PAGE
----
Line Drying Clothes in Winter

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Line Drying Clothes in Winter

Did you know that you can continue to line dry your clothes throughout the year? There is even an added bonus for those of us in the northern hemisphere that I refer to as snow bleaching for your whites. So why is it that you can line dry your clothes without heat?

Winter Line Drying: Did you know that heat is not required when drying your clothes outdoors? In fact, your clothes may actually dry faster when it's 32F or less!

Past generations wouldn’t have given line drying in winter a second thought. It was completely normal to do it. In fact, it was the only option besides drying clothing by the fire which would create quite an obstacle course of racks in a large family. So why do so many modern homesteaders seem perplexed by the idea? Why do we associate heat with drying? Maybe because we don’t know enough about the topic of freeze-dried clothes.

Freeze Dried Clothes

Freeze drying is just a simple phrase we use to describe the term sublimation. Sublimation is the transition from solid to gas, bypassing the liquid phase. In other words, the moisture in your clothes turns into a gas and is just whisked away without needing to evaporate. How cool is that?

An added bonus for those of us cursed blessed with snow: You know those great UV rays that whiten our whites and reduce stains? When reflected off the snow, they are even stronger and the rays bounce, getting to all sides of the clothes without needing to turn the garments.

Save Money Line Drying

So why line dry in the winter? According to Project Laundry List, line drying saves an average of $25 a month off your electricity bill. Why save $150 a year when you could save $300?

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Now I’m not going to lie. There are benefits of line drying indoors during the winter months. Possibly the biggest benefit would be staying inside where it’s warm and avoiding cold and wet fingers. Another benefit is added moisture in the home, which can be helpful since homes tend to be drier in the winter months. So maybe consider line drying just a few items outdoors. Maybe just your bedding or other large items that take up space in your kitchen.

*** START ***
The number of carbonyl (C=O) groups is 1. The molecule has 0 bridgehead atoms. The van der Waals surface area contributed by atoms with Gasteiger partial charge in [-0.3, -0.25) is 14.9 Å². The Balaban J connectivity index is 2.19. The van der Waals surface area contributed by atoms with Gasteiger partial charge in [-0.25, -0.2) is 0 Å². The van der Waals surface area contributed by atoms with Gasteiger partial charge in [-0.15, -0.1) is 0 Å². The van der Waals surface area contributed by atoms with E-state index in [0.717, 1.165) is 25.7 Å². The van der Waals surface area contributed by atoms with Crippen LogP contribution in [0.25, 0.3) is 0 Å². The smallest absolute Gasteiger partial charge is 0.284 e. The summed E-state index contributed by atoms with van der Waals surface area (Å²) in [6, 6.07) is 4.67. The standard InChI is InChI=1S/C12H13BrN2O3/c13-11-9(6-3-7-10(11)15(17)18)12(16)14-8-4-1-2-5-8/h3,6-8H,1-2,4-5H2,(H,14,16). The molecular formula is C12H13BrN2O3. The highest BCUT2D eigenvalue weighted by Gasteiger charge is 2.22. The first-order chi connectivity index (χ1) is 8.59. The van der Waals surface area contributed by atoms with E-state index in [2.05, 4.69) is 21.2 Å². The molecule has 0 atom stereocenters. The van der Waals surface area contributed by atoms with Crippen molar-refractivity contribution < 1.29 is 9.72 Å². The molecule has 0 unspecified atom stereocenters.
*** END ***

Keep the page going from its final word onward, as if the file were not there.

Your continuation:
Nifty Indoor Line Drying Options

If you aren’t sold on trudging through the snow to hang your clothes, here are some really neat ideas for hanging clothes indoors, especially when space is limited.

DIY Drying Rack by Sawdust Girl
DIY Project Ideas: 10 Laundry Drying Racks by ApartmentTherapy
DIY Built-In Laundry Racks by Me & My DIY
plus…
Drying Clothes in Humid Locations by Farming My Backyard

Have you tried line drying in the winter? Let me know about your experiences.

Winter Line Drying: Did you know that heat is not required when drying your clothes outdoors? In fact, your clothes may actually dry faster when it's 32F or less!

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I am a non-traditional homesteader. What is a non-traditional homesteader? I'd like to think we are the people who don't fit the mold. I am a busy mom on a small bit of property with not a lot of financial resources, but I am figuring out how to live the life I want. A homesteader's life.

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About Jessica Lane

I am a non-traditional homesteader. What is a non-traditional homesteader? I'd like to think we are the people who don't fit the mold. I am a busy mom on a small bit of property with not a lot of financial resources, but I am figuring out how to live the life I want. A homesteader's life.

Comments

Line Drying Clothes in Winter — 37 Comments

  1. I’m a die-hard clothesline kind of gal so in the winter, I do watch the weather forecast for the optimum clothesline days. In the case of several days of not so friendly weather, I must confess I put my clothes in the dryer for about 10 minutes and then immediately hang them up overnight to finish the process. Works great and I’m still saving money!